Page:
What is going on here? ( Boat Launch )

Discussion in 'Boat Design' started by MatthewDS, Oct 22, 2010.

  1. MatthewDS
    Joined: Mar 2010
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    Location: Juneau, Alaska

    MatthewDS Senior Member

    Browsing a link that Peter R. posted on another thread, I ran across this picture:

    http://www.macduffshipdesign.com/images/cimg1983-large.jpg

    Are we looking at a weird accident, or is it standard practice in some areas to run the travellift into the water to launch boats?

    This one piqued my interest professionally, as I am a waterfront engineer, and we design a fair number of travelift docks, but I have never seen one driven into the water.
     
  2. peter radclyffe
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    peter radclyffe Senior Member

    I have seen it done in france, tho those wooden travelifts did not have engines, they were pulled by a tractor
     
  3. apex1

    apex1 Guest

    Strange picture.
    Have never seen that either. And it seems there is a lot of water between the Travellift and the dock (left side).
     
  4. CatBuilder

    CatBuilder Previous Member

    Could be a big mistake. Why?

    Take a look at where the engine is on a Travel Lift:

    [​IMG]


    The engine is in the square box labeled, "Marine Travelift 25" in the above picture. The engine could be underwater in the OP's picture. Not great for a diesel. :eek:

    However, I have seen other Travelifts (not the name brand) that have them mounted a little higher, on that beam that is only partially submerged. (see the Acme brand travelift below):

    [​IMG]



    I'm assuming in the OP's case, the engine is on the horizontal beam that is still out of the water, not seen behind the boat being launched. Still, that has to severely shorten the life of the Travelift. Bad practice for sure.
     
  5. Richard Woods
    Joined: Jun 2006
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    Richard Woods Woods Designs

    As I recall the travel lift in Queen Anne Battery marina, Plymouth UK, runs in the water daily

    Richard Woods of Woods Designs

    www.sailingcatamarans.com
     
  6. MatthewDS
    Joined: Mar 2010
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    Location: Juneau, Alaska

    MatthewDS Senior Member

    @Richard Woods,

    Interesting, I visited the Queen Anne Battery marina website, and sure enough, there was a picture of a travelift operating in the water:

    http://www.mdlmarinas.co.uk/mdl-queen-annes-battery/DisplayArticle.asp?ID=52246

    Does anybody have any idea why you might want to do this? It seems to me that any cost savings that you see by not building a launching dock would be offset by the need to replace the travelift more often.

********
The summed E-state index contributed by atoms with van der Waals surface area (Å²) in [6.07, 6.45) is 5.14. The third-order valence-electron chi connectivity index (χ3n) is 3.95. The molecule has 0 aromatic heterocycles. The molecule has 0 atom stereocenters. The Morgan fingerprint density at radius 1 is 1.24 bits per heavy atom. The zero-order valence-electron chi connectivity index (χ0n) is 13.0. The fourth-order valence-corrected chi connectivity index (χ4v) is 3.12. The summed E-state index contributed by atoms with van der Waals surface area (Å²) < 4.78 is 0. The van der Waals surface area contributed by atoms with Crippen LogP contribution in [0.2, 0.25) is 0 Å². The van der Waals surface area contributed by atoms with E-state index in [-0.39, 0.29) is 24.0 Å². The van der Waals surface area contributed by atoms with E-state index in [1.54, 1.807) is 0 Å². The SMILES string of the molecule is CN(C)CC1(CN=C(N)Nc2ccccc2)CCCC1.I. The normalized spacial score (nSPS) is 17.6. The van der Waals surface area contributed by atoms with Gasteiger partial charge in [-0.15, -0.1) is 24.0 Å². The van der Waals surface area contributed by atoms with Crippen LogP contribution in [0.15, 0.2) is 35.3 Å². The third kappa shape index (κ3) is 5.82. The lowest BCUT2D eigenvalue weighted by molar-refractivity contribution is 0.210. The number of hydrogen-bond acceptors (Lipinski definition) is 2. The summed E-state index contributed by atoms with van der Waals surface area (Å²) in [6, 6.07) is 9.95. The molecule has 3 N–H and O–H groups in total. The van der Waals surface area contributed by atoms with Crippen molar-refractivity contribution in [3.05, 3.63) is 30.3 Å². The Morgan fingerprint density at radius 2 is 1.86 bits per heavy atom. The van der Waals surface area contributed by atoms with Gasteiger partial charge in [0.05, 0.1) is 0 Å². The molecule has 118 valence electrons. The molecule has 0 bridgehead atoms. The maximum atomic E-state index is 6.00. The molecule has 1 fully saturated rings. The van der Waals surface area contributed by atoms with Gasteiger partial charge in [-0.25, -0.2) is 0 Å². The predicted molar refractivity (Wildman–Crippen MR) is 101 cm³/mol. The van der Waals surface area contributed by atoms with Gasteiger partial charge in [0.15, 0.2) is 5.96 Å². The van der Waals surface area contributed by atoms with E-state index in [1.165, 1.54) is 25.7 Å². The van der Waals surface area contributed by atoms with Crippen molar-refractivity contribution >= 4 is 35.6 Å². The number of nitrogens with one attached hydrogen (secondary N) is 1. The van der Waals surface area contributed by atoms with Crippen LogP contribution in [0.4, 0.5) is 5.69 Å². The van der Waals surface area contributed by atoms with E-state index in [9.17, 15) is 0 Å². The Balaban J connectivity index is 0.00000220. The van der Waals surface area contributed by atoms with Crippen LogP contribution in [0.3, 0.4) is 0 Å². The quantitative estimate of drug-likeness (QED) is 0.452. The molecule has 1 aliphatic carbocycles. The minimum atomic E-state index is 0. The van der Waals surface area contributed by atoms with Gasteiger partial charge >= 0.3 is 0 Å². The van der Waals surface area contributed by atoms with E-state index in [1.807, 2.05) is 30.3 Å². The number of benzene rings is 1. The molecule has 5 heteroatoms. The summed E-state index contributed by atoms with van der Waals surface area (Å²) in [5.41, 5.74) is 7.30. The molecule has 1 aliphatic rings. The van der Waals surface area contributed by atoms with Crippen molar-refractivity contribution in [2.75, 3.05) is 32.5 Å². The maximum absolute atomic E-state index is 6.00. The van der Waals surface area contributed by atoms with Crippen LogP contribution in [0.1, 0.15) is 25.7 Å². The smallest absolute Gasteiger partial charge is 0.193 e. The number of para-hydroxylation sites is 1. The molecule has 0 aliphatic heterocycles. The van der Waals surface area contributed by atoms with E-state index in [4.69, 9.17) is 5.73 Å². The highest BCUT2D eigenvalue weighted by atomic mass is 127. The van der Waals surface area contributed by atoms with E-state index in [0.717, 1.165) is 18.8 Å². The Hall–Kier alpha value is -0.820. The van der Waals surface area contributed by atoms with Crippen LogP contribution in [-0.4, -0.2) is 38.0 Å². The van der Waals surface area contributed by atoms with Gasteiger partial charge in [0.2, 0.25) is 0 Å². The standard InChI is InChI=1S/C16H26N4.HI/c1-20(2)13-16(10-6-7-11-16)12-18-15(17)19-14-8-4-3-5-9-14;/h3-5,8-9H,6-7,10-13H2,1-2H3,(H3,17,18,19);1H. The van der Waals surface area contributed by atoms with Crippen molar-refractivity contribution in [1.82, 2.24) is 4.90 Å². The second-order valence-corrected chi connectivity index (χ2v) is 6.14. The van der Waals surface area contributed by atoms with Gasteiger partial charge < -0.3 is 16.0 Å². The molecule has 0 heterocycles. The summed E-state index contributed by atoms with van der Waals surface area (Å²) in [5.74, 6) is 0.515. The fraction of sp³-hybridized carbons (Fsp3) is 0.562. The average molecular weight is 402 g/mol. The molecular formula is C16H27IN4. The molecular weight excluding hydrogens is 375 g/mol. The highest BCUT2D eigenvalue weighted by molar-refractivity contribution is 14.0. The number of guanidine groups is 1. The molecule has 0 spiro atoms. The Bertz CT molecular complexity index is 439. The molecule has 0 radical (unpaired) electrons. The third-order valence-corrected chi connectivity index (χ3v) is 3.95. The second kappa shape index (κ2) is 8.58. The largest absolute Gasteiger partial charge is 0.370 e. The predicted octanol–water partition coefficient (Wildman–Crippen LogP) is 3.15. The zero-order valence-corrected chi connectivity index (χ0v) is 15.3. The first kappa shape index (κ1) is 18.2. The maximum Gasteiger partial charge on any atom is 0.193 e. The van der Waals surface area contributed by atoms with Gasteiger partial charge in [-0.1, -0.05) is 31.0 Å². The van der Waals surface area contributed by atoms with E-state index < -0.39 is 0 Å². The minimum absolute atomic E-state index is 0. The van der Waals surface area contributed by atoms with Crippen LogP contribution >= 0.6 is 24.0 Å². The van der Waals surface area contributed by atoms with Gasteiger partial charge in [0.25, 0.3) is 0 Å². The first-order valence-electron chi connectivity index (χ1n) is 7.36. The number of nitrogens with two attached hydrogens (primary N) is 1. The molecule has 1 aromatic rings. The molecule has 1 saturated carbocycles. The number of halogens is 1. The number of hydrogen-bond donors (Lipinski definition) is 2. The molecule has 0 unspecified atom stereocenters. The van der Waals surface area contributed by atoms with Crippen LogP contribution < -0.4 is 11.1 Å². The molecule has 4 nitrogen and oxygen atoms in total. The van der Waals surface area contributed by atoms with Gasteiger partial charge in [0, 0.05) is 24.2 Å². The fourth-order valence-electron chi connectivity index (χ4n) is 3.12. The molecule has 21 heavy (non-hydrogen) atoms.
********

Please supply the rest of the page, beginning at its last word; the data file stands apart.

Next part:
7. peter radclyffe
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    peter radclyffe Senior Member

    the driver is an offroader
     
  8. peter radclyffe
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    peter radclyffe Senior Member

    lets guess, launching dock 1 million, travelift 1/4 million, sure a dock is better & safer
     
  9. TeddyDiver
    Joined: Dec 2007
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    TeddyDiver Gollywobbler

    I don't see any problem with this with bronze bearings or fresh water.. but never seen before.
     
  10. cthippo
    Joined: Sep 2010
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    cthippo Senior Member

    Look at where the engine box on the Queen Anne lift is as well. The feasibility of this would appear to vary with model.
     
  11. Richard Woods
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    Richard Woods Woods Designs

    QAB was originally a float/seaplane base (yes we had them in the UK as well) so it had two big slipways already and nowhere to put a travelhoist dock (remember tides in Plymouth are about 6m 20ft)

    Richard Woods of Woods Designs

    www.sailingcatamarans.com
     
  12. Fanie
    Joined: Oct 2007
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    Location: Colonial "Sick Africa"

    Fanie Fanie

    This one seemd to be pushed in with a vehicle.
     

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  13. Easy Rider
    Joined: Oct 2009
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    Easy Rider Senior Member

    Maybe the engine is on the other side (high) and there was a problem w the structure that usually supports the travel lift like a boat ran into it and it was'nt safe so they had a ramp or sloping surface and used it. May have something to do w the odd boat in the slings. Perhaps it was sinking and the travel lift dock was being used so it was a save the boat act???? Guesses!
     
  14. SamSam
    Joined: Feb 2005
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    Location: Coastal Georgia

    SamSam Senior Member

    A travel lift that can submerge can be used at almost any ramp, anywhere. It would seem to be a lot more versatile.
     

  15. Commuter Boats
    Joined: Oct 2006
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    Commuter Boats Commuter Boats

    Look at the mounting for the winches as they're also a little unusual. My guess is that that's the normal operating procedure for that lift. A Marina with a wide ramp could accommodate more than one width of travel lift which might provide some economy.
     
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